There is an easy way to find out which of the above sources is realistic. Decide on a several models, find out several actual selling prices on eBay as above, and compare the real-time results with prices indicated at collectiblend, camdex and McKeown’s, should you have a copy.
What is a collectible camera
It is hard to define which camera is ‘collectible’. In broad terms, a collectible camera is a model that will do well as an investment or a rare model. I would doubt that a camera collection is a good vessel as an investment. If you like a model, get it. Otherwise, it makes little sense to buy an expensive camera and hope for it to appreciate. There are rare cameras that would pay a good return, but most are out of reach of the average collector.
Most early to mid last century camera brands are inexpensive, though a few models of a brand can fetch a nice coin. For example, the cameras made by Miranda are dirt cheap, save for the “T” and it’s derivatives that are valued at the thousands. Some camera makers are bot considered worth collecting, such as Wirgin and Agfa in the German range and Taron and Ricoh of Japan.
Even sought after brands such as Nikon and Canon offer a lot of cheap models, so best to evaluate the particular model value. Same, a bellows camera is not necessary a valuable one. Why some cameras enjoy a better status I don’t know. To me, all are a state of art to some degree.
Avoid Polaroids and cheap Kodaks. So many were made that even if your great-grandchildren will follow with your hobby, these cameras will not be considered collectible. There are about 60,000 Polaroid cameras offered on eBay at any given time as if by law each household in the US was compelled to buy one or two. The same applies to most cine and point and shoot cameras, although a few are considered classics and carry some value.
Comes to mind first as a quick and handy marketplace – flea market on steroids. As with any other purchase on eBay, offers need to be well vetted. Read the description, and try to decipher it. There were oceans of ink (mountains of toner?) used to write articles about buying on eBay, where a good place to begin is Learn how to read eBay item descriptions’.
We may add to that:
- You get what you pay for. If it is offered for little and no takers, there is a reason you may not be aware of.
- Buyers often shun first time sellers. It is indeed a risk, but while others shy away you may lend a bargain. The seller may want to build up a positive sales trail, even at a cost of early low selling prices.
- Watch pictures carefully. A side of the camera that is not shown may have a blemish. I learned it the hard way.
- Statements as ‘we are no camera experts’ and ‘not sure if working’ should draw your attention. It would likely be DOA.
- Avoid ‘buy it now’. Real bargains are snapped within minutes. Any post older than an hour is not a bargain.
- eBay ads are shown worldwide. It is rare to find a bargain there. But if you are ready to pay the ‘right’ price it is a decent place to buy.
- eBay sellers are there for a gain. A reserved or starting price do not always represent the real value. Look for charity sellers, even in other countries. At charity outlets, camera prices there start very low, as any unsold camera becomes a liability for them.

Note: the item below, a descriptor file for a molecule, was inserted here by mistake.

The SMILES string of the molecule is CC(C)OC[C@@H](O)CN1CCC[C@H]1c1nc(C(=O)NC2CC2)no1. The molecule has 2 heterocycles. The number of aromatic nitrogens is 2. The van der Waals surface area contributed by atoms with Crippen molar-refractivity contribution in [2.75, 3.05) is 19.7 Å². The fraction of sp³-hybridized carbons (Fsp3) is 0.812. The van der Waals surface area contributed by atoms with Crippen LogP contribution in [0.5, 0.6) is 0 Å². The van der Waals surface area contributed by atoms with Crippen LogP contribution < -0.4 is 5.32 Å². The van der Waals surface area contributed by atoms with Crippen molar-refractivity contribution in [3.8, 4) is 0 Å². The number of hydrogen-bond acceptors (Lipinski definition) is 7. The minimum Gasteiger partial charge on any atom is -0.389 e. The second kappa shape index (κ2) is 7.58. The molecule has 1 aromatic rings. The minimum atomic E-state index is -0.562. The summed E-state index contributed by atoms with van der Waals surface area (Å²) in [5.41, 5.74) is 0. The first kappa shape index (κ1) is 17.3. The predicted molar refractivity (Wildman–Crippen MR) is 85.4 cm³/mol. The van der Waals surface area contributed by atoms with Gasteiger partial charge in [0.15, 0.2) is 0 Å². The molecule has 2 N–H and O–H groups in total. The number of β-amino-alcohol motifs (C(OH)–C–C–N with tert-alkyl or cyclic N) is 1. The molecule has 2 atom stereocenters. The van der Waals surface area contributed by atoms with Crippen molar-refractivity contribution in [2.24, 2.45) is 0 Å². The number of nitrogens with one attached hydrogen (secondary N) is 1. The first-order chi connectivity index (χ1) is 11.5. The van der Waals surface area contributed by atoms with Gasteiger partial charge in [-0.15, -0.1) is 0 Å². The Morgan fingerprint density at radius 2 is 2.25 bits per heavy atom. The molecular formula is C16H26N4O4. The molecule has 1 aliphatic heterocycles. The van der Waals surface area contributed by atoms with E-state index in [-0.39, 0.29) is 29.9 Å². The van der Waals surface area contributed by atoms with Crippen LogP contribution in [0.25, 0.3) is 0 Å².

- Dot be fooled by high asking prices. eBay.com sees about 4,500 cameras posted daily in the film and vintage cameras categories combined. From there, only about 700 meet a buyer. What it means is that most cameras – six out of seven – remain unsold. Not sure what happens to them, either drop off the system or being relisted at a favorable rate. What it really means is that rush could be costly. As a side note, if anybody from eBay reads this – I believe that the merging film cameras and vintage cameras categories is long overdue, as there are hardly any new film cameras made. Both film and vintage should be classified as analogue cameras, as it is done in Europe; or simply lumped together under ‘film and vintage’.
- What is the right price – as stated above, consult suggested camera prices.
- I have seen buyers paying tens of thousands for a camera offered on eBay. With buying an automobile one could rely on a third party inspection services. If the seller is other than an established and well-respected camera dealer, I would have taken such sales with a grain of salt.
- You may use eBay alert service to alert you on a new listing, but it reports once daily so it could be late. Alternatively, there are other online services, free or otherwise, that will alert you in close to real-time so you could catch that ‘buy it now’ gem.
- eBay does a good job removing bad sellers, unlike Catawiki that fails to do so. See my notes on them.
- An honorary mention: You may find unrealistic high prices in ads from the former Soviet Union, Eastern Bloc, and Japan. Sellers from the former East Bloc perceive the westerners to be awash with cash and quote their prices accordingly. In Japan prices for anything are higher than elsewhere, so they quote straight conversion of their prices. Note about sellers from Japan – grading is questionable at best. You may find a camera graded at A+++, while attached images suggest anything but. Same with lenses.
- Further on the former Soviet Union: there seems to be a thriving industry of faking Leica cameras, rebranding early Fed and Zorki models. Buyer beware.
‘Antique’, consignment and home decor store